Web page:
Joe Willie Wilkins

From Wikipedia, the free encyclopedia
Jump to: navigation, search
Joe Willie Wilkins
Born (1921-01-07)January 7, 1921 or 1923
Davenport, Coahoma County, Mississippi, United States
Died March 28, 1979(1979-03-28) (age 56-58)
Memphis, Tennessee, United States
Genres Memphis blues[1]
Occupation(s) Guitarist, singer, songwriter, musician
Instruments Guitar, vocals
Years active Early 1940s–1981
Labels Various

Joe Willie Wilkins (January 7, 1921[2] or 1923[3] – March 28, 1979)[3][4] was an American Memphis blues guitarist, singer and songwriter.[1] Whilst he influenced contemporaries such as Houston Stackhouse, Robert Nighthawk, David Honeyboy Edwards, and Jimmy Rogers,[5] Wilkins' bigger impact was on up and coming guitarists, including Little Milton, B.B. King, and Albert King.[6] Wilkins' songs included "Hard Headed Woman" and "It's Too Bad."


Wilkins was born in Davenport, Coahoma County, Mississippi.[1][6] He grew up on a plantation near Bobo. His father, Papa Frank Wilkins, was a local sharecropper and guitarist, whose friend was the country bluesman, Charley Patton. Young Wilkins learned to play guitar, harmonica and accordion. His early proficiency of the guitar, and slavish devotion to learning from records, earned him the nickname of "Walking Seeburg" (Seeburg Corporation being an early manufacturer of jukebox).[1]

Becoming a well-known musician in the Mississippi Delta, by the early 1940s Wilkins took over from Robert Lockwood, Jr. in Sonny Boy Williamson II's band. In 1941, Wilkins relocated to Helena, Arkansas, and joined both Williamson and Lockwood on KFFA Radio's "King Biscuit Time".[6][7] Through the 1940s Wilkins broadcast regularly playing alongside Williamson, Willie Love, Robert Nighthawk, Elmore James, Memphis Slim, Houston Stackhouse and Howlin' Wolf. His guitar playing appeared on several recordings by Williamson, Love and Big Joe Williams, for the latter of whom he played bass.[1]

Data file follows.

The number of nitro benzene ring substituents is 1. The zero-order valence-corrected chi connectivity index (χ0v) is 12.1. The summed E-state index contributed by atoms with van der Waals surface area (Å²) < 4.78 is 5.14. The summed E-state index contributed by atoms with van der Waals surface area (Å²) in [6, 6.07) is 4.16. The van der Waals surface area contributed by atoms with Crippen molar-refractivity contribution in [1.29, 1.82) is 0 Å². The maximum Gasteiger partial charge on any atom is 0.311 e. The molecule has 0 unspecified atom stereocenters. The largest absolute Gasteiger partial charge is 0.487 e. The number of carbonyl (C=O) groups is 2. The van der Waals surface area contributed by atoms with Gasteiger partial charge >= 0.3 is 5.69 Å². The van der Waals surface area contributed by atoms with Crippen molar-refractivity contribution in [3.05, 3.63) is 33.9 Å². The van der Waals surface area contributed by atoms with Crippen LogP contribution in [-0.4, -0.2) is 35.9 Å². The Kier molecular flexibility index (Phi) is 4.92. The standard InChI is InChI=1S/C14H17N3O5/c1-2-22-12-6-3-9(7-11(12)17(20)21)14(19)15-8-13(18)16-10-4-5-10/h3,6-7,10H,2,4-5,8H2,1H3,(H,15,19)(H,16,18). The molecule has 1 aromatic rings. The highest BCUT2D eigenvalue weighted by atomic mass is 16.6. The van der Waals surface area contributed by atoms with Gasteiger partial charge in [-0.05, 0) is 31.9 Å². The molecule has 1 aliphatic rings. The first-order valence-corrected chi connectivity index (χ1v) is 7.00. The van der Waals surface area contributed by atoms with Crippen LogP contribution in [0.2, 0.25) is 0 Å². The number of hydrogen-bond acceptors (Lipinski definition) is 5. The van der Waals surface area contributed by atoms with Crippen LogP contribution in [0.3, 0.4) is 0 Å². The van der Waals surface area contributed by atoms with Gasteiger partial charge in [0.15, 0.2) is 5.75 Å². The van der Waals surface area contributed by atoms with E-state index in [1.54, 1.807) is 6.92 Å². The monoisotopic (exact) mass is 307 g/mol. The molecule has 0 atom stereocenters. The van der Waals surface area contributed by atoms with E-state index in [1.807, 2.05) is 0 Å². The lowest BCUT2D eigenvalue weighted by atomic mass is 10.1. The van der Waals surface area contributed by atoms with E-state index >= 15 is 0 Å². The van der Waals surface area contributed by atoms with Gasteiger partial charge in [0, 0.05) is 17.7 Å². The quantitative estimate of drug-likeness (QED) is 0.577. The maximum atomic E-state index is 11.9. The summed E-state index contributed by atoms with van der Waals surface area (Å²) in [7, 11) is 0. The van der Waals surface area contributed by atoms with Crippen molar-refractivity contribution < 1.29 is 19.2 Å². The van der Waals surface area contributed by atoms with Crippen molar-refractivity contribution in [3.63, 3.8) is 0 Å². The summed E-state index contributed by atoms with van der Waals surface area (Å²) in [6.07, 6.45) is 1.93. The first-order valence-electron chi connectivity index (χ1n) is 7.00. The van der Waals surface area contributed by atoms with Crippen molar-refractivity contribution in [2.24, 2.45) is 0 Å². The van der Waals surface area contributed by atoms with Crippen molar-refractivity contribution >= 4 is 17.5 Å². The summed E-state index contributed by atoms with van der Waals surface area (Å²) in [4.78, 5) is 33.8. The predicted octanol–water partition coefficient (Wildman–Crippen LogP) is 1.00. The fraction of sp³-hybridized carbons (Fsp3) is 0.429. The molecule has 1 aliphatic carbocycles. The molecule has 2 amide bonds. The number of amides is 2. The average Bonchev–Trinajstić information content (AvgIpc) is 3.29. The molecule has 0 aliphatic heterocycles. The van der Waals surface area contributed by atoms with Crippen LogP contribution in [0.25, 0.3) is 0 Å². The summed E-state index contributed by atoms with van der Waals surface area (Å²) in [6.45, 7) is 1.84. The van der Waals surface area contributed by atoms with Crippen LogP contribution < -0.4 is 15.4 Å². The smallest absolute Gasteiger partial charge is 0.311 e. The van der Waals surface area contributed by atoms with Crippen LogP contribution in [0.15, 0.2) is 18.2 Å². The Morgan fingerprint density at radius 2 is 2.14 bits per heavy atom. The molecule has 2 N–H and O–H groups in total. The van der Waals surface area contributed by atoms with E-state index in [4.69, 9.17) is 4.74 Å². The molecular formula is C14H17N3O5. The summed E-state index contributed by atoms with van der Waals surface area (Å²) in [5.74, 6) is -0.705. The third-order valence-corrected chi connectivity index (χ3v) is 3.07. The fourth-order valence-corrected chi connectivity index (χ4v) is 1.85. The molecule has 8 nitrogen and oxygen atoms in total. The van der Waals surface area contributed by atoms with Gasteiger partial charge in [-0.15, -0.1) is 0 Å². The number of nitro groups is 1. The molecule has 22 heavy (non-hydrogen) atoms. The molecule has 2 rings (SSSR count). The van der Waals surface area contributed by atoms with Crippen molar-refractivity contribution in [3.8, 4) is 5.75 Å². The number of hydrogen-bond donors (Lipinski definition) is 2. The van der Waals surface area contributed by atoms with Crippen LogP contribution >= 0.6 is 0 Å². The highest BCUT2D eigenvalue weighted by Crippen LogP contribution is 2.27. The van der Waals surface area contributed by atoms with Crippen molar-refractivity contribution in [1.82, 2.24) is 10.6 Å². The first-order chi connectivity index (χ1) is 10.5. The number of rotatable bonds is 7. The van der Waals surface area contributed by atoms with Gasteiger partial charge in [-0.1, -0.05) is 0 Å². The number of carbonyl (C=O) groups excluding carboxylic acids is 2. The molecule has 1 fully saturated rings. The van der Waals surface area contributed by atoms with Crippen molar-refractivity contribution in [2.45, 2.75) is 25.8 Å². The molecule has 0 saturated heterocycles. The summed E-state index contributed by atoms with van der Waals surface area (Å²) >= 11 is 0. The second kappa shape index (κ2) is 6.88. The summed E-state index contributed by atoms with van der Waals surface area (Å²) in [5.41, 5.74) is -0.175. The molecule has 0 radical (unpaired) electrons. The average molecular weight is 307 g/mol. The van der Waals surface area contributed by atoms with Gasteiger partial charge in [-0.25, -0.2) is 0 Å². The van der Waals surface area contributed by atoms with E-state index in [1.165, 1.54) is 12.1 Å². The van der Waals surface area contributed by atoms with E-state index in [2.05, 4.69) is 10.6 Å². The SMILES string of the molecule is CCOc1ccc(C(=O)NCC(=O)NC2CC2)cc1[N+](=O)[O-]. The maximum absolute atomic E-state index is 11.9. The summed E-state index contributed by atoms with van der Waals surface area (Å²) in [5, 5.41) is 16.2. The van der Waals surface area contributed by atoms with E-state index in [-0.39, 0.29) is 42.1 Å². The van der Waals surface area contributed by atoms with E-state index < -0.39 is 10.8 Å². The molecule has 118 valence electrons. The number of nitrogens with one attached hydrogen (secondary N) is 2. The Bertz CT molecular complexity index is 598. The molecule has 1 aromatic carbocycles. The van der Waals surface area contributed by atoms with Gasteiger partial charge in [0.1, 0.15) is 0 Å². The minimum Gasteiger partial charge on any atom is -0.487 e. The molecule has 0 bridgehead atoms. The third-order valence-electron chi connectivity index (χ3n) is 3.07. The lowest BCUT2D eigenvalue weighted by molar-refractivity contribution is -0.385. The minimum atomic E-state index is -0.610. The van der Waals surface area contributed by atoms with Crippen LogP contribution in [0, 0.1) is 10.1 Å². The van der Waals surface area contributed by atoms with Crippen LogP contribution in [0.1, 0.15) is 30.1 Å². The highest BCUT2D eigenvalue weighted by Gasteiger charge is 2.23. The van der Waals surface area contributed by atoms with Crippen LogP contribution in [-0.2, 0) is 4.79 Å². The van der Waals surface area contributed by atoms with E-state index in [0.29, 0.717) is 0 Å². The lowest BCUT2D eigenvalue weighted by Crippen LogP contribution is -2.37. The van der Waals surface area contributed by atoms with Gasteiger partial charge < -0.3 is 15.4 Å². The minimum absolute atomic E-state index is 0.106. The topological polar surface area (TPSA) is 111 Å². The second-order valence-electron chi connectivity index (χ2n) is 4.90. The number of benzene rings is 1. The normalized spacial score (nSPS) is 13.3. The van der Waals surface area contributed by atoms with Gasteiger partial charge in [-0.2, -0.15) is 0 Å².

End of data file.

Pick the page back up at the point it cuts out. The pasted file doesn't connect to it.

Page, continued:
For Muddy Waters, Wilkins was noted as the first guitarist from the Delta who played single string guitar riffs without a slide. Later on, Muddy Waters stated: "The man is great, the man is stone great. For blues, like I say, he's the best."[1][6]

Forming The Three Aces with Willie Nix and Love in 1950, he rejoined Williamson at KWEM Radio, which led on to Wilkin's becoming part of the studio band at Sun Records. He was also utilised by Trumpet Records, and as a prominent sideman, Wilkins recorded with Williamson, Love, Nix, Arthur "Big Boy" Crudup, Roosevelt Sykes, Big Walter Horton, Little Walter, Mose Vinson, Joe Hill Louis, Elmore James, and Floyd Jones.[6]

Charley Booker's final recording was as a guest with Wilkins at a 1973 blues festival at Notre Dame in South Bend, Indiana.[8] The same year, Mimosa Records released a single of Wilkin's debut vocal performance. Adamo Records later issued a live album of some of his concert dates.[6]

His working relationship and friendship with Houston Stackhouse endured over the years, with Stackhouse at one time living in the same premises as Wilkins and his wife. Wilkins and Stackhouse played at various blues music festivals, and were part of the traveling Memphis Blues Caravan.[9] After undergoing a colostomy in the late 1970s, Wilkins still continued to perform.[1]

Wilkins is buried near Memphis in the Galilee Memorial Gardens.[6]

Confusion over dates[edit]

There is some confusion over both Wilkins' date of birth and death; various sources quote 1921, 1922 or 1923 as his year of birth, and some cite 1981 for his death. In the latter respect Allmusic erroneously stated "his final performances were an East Coast tour in 1981," and that he died in the week following these engagements.[1]


Song title Recorded by
"Hard Headed Woman" Various artists – Memphis Blues Caravan – Vol. 2
"Leave Me Alone" P.J. Colt


See also[edit]


  1. ^ a b c d e f g h Chadbourne, Eugene. "Joe Willie Wilkins". Allmusic. Retrieved August 27, 2010. 
  2. ^ Eagle, Bob; LeBlanc, Eric S. (2013). Blues - A Regional Experience. Santa Barbara: Praeger Publishers. p. 193. ISBN 978-0313344237. 
  3. ^ a b O'Neal, Jim: Joe Willie Wilkins – 1923–1979.- Living Blues 42 (January/February 1979), pp. 8–9
  4. ^ Huggins, Cilla: Joe Willie Wilkins obituary.- Blues Unlimited 134 (March/June 1979), pp. 12–13
  5. ^ Hay, Fred J. (2001). Goin' Back to Sweet Memphis:Conversations weith the blues (1st ed.). Athens, Georgia: The University of Georgia Press. p. 198. ISBN 978-0-8203-2732-7. 
  6. ^ a b c d e f g "Trail of the Hellhound: Joe Willie Wilkins". Archived from the original on 2014-08-11. Retrieved 2014-01-26. 
  7. ^ Oliver, Paul (1969). The Story of the Blues (2nd ed.). Massachusetts: Northeastern University Press. p. 171. ISBN 978-0712674928. 
  8. ^ O'Neal, Jim (2003): "Greenville, Mississippi". In The Modern Downhome blues Sessions Vol 1: Arkansas & Mississippi 1951–1952 [CD Booklet]. London: Ace Records, pp. 11–12
  9. ^ Harris, Jeff. "Houston Stackhouse (1910–1980)". Retrieved August 27, 2010. 
  10. ^ "Joe Willie Wilkins | Songs". AllMusic. January 7, 1923. Retrieved 2014-01-26. 

External links[edit]